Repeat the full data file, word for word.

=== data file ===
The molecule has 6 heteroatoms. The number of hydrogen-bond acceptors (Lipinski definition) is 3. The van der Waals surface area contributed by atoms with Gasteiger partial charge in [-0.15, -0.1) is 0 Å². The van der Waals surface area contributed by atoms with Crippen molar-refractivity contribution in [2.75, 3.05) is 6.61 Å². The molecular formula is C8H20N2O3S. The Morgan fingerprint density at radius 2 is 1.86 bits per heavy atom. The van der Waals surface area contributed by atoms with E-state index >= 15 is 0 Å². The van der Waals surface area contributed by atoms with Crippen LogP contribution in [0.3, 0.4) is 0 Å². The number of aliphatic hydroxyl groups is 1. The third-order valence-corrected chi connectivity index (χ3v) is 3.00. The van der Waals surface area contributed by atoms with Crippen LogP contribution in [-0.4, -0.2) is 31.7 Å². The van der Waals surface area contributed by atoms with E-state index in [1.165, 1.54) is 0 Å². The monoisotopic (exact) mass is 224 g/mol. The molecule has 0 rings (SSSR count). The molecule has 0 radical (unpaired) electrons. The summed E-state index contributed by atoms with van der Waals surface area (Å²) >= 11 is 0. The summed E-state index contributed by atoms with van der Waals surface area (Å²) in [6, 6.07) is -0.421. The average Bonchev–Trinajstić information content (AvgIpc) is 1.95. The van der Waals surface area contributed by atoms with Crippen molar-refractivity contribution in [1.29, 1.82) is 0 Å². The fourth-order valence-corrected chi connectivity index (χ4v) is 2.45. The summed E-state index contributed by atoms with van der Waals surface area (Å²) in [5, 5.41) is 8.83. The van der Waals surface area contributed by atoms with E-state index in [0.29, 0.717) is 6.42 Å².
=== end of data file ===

The molecule has 6 heteroatoms. The number of hydrogen-bond acceptors (Lipinski definition) is 3. The van der Waals surface area contributed by atoms with Gasteiger partial charge in [-0.15, -0.1) is 0 Å². The van der Waals surface area contributed by atoms with Crippen molar-refractivity contribution in [2.75, 3.05) is 6.61 Å². The molecular formula is C8H20N2O3S. The Morgan fingerprint density at radius 2 is 1.86 bits per heavy atom. The van der Waals surface area contributed by atoms with E-state index >= 15 is 0 Å². The van der Waals surface area contributed by atoms with Crippen LogP contribution in [0.3, 0.4) is 0 Å². The number of aliphatic hydroxyl groups is 1. The third-order valence-corrected chi connectivity index (χ3v) is 3.00. The van der Waals surface area contributed by atoms with Crippen LogP contribution in [-0.4, -0.2) is 31.7 Å². The van der Waals surface area contributed by atoms with E-state index in [1.165, 1.54) is 0 Å². The monoisotopic (exact) mass is 224 g/mol. The molecule has 0 rings (SSSR count). The molecule has 0 radical (unpaired) electrons. The summed E-state index contributed by atoms with van der Waals surface area (Å²) >= 11 is 0. The summed E-state index contributed by atoms with van der Waals surface area (Å²) in [6, 6.07) is -0.421. The average Bonchev–Trinajstić information content (AvgIpc) is 1.95. The van der Waals surface area contributed by atoms with Crippen molar-refractivity contribution in [1.29, 1.82) is 0 Å². The fourth-order valence-corrected chi connectivity index (χ4v) is 2.45. The summed E-state index contributed by atoms with van der Waals surface area (Å²) in [5, 5.41) is 8.83. The van der Waals surface area contributed by atoms with E-state index in [0.29, 0.717) is 6.42 Å².